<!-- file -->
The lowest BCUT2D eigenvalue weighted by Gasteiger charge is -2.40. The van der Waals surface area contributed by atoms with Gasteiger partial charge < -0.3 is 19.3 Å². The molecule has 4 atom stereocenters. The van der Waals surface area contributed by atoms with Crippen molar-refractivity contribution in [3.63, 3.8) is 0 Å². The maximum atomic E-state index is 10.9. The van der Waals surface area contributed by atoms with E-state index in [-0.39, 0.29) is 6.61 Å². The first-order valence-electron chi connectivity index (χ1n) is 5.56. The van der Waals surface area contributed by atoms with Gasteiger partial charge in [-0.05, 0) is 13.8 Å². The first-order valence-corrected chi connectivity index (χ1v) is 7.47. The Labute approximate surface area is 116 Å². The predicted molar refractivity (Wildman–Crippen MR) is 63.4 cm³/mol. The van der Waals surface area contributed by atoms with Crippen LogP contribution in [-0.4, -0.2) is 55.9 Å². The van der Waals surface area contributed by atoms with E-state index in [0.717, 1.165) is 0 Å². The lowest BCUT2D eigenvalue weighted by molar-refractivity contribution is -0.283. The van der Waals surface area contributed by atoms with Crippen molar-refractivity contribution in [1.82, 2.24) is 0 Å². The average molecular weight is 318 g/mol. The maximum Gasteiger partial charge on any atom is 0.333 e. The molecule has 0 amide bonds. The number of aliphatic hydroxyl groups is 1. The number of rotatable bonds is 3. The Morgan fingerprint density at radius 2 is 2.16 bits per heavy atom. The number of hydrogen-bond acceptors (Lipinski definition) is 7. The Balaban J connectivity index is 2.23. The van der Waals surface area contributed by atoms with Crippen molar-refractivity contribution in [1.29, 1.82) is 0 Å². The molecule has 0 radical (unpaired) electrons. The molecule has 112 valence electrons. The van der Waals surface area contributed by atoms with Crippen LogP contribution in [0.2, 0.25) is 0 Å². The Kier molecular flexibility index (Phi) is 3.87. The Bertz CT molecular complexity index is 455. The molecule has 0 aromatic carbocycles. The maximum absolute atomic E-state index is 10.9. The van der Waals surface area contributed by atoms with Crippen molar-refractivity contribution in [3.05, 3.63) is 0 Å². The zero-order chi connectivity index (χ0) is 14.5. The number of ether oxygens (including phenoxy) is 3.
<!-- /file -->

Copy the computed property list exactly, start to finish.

The lowest BCUT2D eigenvalue weighted by Gasteiger charge is -2.40. The van der Waals surface area contributed by atoms with Gasteiger partial charge < -0.3 is 19.3 Å². The molecule has 4 atom stereocenters. The van der Waals surface area contributed by atoms with Crippen molar-refractivity contribution in [3.63, 3.8) is 0 Å². The maximum atomic E-state index is 10.9. The van der Waals surface area contributed by atoms with E-state index in [-0.39, 0.29) is 6.61 Å². The first-order valence-electron chi connectivity index (χ1n) is 5.56. The van der Waals surface area contributed by atoms with Gasteiger partial charge in [-0.05, 0) is 13.8 Å². The first-order valence-corrected chi connectivity index (χ1v) is 7.47. The Labute approximate surface area is 116 Å². The predicted molar refractivity (Wildman–Crippen MR) is 63.4 cm³/mol. The van der Waals surface area contributed by atoms with Crippen LogP contribution in [-0.4, -0.2) is 55.9 Å². The van der Waals surface area contributed by atoms with E-state index in [0.717, 1.165) is 0 Å². The lowest BCUT2D eigenvalue weighted by molar-refractivity contribution is -0.283. The van der Waals surface area contributed by atoms with Crippen molar-refractivity contribution in [1.82, 2.24) is 0 Å². The average molecular weight is 318 g/mol. The maximum Gasteiger partial charge on any atom is 0.333 e. The molecule has 0 amide bonds. The number of aliphatic hydroxyl groups is 1. The number of rotatable bonds is 3. The Morgan fingerprint density at radius 2 is 2.16 bits per heavy atom. The number of hydrogen-bond acceptors (Lipinski definition) is 7. The Balaban J connectivity index is 2.23. The van der Waals surface area contributed by atoms with Crippen molar-refractivity contribution in [1.29, 1.82) is 0 Å². The molecule has 0 radical (unpaired) electrons. The molecule has 112 valence electrons. The van der Waals surface area contributed by atoms with Crippen LogP contribution in [0.2, 0.25) is 0 Å². The Kier molecular flexibility index (Phi) is 3.87. The Bertz CT molecular complexity index is 455. The molecule has 0 aromatic carbocycles. The maximum absolute atomic E-state index is 10.9. The van der Waals surface area contributed by atoms with Crippen molar-refractivity contribution in [3.05, 3.63) is 0 Å². The zero-order chi connectivity index (χ0) is 14.5. The number of ether oxygens (including phenoxy) is 3.